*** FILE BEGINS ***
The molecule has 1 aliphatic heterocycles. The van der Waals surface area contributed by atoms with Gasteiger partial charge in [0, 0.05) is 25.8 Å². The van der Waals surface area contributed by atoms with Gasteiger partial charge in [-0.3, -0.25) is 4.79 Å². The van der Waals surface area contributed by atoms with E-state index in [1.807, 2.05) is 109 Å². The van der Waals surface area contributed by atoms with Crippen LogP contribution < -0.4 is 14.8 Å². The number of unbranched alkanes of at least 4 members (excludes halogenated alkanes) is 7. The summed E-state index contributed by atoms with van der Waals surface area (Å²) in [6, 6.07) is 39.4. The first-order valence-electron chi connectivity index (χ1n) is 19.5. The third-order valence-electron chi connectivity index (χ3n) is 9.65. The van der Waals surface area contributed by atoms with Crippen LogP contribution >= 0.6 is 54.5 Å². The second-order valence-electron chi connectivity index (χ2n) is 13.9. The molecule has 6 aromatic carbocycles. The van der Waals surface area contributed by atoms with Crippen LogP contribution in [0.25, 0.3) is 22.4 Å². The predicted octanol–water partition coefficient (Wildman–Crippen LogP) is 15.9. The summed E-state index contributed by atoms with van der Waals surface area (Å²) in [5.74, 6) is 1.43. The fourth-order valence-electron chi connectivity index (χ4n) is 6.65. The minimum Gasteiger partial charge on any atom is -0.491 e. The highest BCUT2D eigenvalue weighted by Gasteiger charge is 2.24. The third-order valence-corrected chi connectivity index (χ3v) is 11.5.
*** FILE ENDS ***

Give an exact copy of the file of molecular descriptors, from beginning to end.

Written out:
The molecule has 1 aliphatic heterocycles. The van der Waals surface area contributed by atoms with Gasteiger partial charge in [0, 0.05) is 25.8 Å². The van der Waals surface area contributed by atoms with Gasteiger partial charge in [-0.3, -0.25) is 4.79 Å². The van der Waals surface area contributed by atoms with E-state index in [1.807, 2.05) is 109 Å². The van der Waals surface area contributed by atoms with Crippen LogP contribution < -0.4 is 14.8 Å². The number of unbranched alkanes of at least 4 members (excludes halogenated alkanes) is 7. The summed E-state index contributed by atoms with van der Waals surface area (Å²) in [6, 6.07) is 39.4. The first-order valence-electron chi connectivity index (χ1n) is 19.5. The third-order valence-electron chi connectivity index (χ3n) is 9.65. The van der Waals surface area contributed by atoms with Crippen LogP contribution >= 0.6 is 54.5 Å². The second-order valence-electron chi connectivity index (χ2n) is 13.9. The molecule has 6 aromatic carbocycles. The van der Waals surface area contributed by atoms with Crippen LogP contribution in [0.25, 0.3) is 22.4 Å². The predicted octanol–water partition coefficient (Wildman–Crippen LogP) is 15.9. The summed E-state index contributed by atoms with van der Waals surface area (Å²) in [5.74, 6) is 1.43. The fourth-order valence-electron chi connectivity index (χ4n) is 6.65. The minimum Gasteiger partial charge on any atom is -0.491 e. The highest BCUT2D eigenvalue weighted by Gasteiger charge is 2.24. The third-order valence-corrected chi connectivity index (χ3v) is 11.5.